In the past month, international cotton prices rose in February, but fell in early March. The May ICE futures contract rose from 85 cents to 94 cents, and then fell back to 84 cents. The December contract rose from 80 cents to 88 cents and finally back to 81 cents. During the same period, the Kotruk A index rose from 90 cents to 99 cents, and finally fell back to 93 cents.
In the final analysis, the rise and fall of international cotton prices are changes in the supply and demand of US cotton. Putting aside speculative forces, the market should have a basic understanding of the current and future supply and demand in the United States.
First, while cotton prices have fallen recently, US cotton exports have slowed down. Since September last year, the average contract volume of US cotton every four weeks has been higher than the level a year ago. This situation changed in early February, when U.S. cotton contract volumes were lower than the same period last year for several consecutive weeks, while cotton prices also fell sharply during the same period. So far this year, U.S. cotton shipments have increased by nearly 20% year-on-year, but this is all due to China. U.S. cotton shipments to China have increased by more than 300% year-on-year. In addition to shipments to Mexico, which have increased by 23% year-on-year, U.S. cotton shipments to other top ten Shipments to export destinations have all fallen by 20% or more.
Second, the U.S. ending inventory increased from 4.9 million bales in 2018/19 to 7.3 million bales in 2019/20. As China’s demand for U.S. cotton remains strong, the U.S.’s increased ending stocks from last year were largely digested. Another reason is that the U.S. suffered extremely bad weather during the harvest last year. The current U.S. cotton production forecast is 3.4 million bales lower than last August. In this way, the U.S. ending inventory this year has been gradually reduced to 4.2 million bales, which is basically the same as in 2017/18. At that time, the average ICE futures was 79 cents, but higher than in the previous ten years (2009/10-2016/17) price levels most of the time.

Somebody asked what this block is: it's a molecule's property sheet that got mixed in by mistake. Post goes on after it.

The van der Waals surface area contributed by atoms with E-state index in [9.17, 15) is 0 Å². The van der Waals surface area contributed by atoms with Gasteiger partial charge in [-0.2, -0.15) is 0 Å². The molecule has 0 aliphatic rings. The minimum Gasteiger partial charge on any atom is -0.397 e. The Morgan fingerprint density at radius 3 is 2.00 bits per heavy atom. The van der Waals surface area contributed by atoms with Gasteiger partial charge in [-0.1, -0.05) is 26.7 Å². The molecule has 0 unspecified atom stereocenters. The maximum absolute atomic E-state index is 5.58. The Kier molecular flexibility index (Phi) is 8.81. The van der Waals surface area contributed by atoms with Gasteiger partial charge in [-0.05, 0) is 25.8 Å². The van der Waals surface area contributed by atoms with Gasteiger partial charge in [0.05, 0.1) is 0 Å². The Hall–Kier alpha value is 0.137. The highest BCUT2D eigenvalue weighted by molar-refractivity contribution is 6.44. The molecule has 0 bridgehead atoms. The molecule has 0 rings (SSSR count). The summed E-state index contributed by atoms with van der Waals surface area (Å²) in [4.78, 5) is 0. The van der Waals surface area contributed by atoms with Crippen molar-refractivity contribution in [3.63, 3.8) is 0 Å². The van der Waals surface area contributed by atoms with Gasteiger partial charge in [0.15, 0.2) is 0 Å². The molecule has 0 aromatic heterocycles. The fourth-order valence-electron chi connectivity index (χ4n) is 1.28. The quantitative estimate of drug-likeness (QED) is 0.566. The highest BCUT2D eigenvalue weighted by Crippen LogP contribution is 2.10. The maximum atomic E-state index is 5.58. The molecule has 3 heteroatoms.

Third, if the tightening of U.S. fundamentals is the reason for the increase in cotton prices this year, then the U.S. weather and export signings in 2021/22 will be very important for price trends. Currently, the drought in western Texas continues. The La Niña climate in the Pacific Ocean will bring warm and dry weather to the southern US production areas, which will intensify the drought in western Texas. In addition, La Niña will also lead to an increase in hurricanes in the Atlantic Ocean, both of which are not good for U.S. cotton production.
Finally, there are also uncertainties in U.S. cotton demand. Although the signing and shipment of U.S. cotton has been good so far, it is all due to China’s factors. The first phase of the China-U.S. agreement is still being implemented. China still needs to import a large amount of U.S. agricultural products, and imports will increase by US$7 billion in 2021. U.S. cotton growing conditions and strong demand from China indicate that U.S. ending stocks will continue to tighten next year. However, once the Sino-US agreement ends, it will have a fatal blow to US cotton exports and international cotton prices. As for the trend of cotton prices later in the year, although the prospects for cotton demand have been good, the United States is unlikely to continue to raise prices after selling out old cotton, as the price trend in previous years illustrates. </p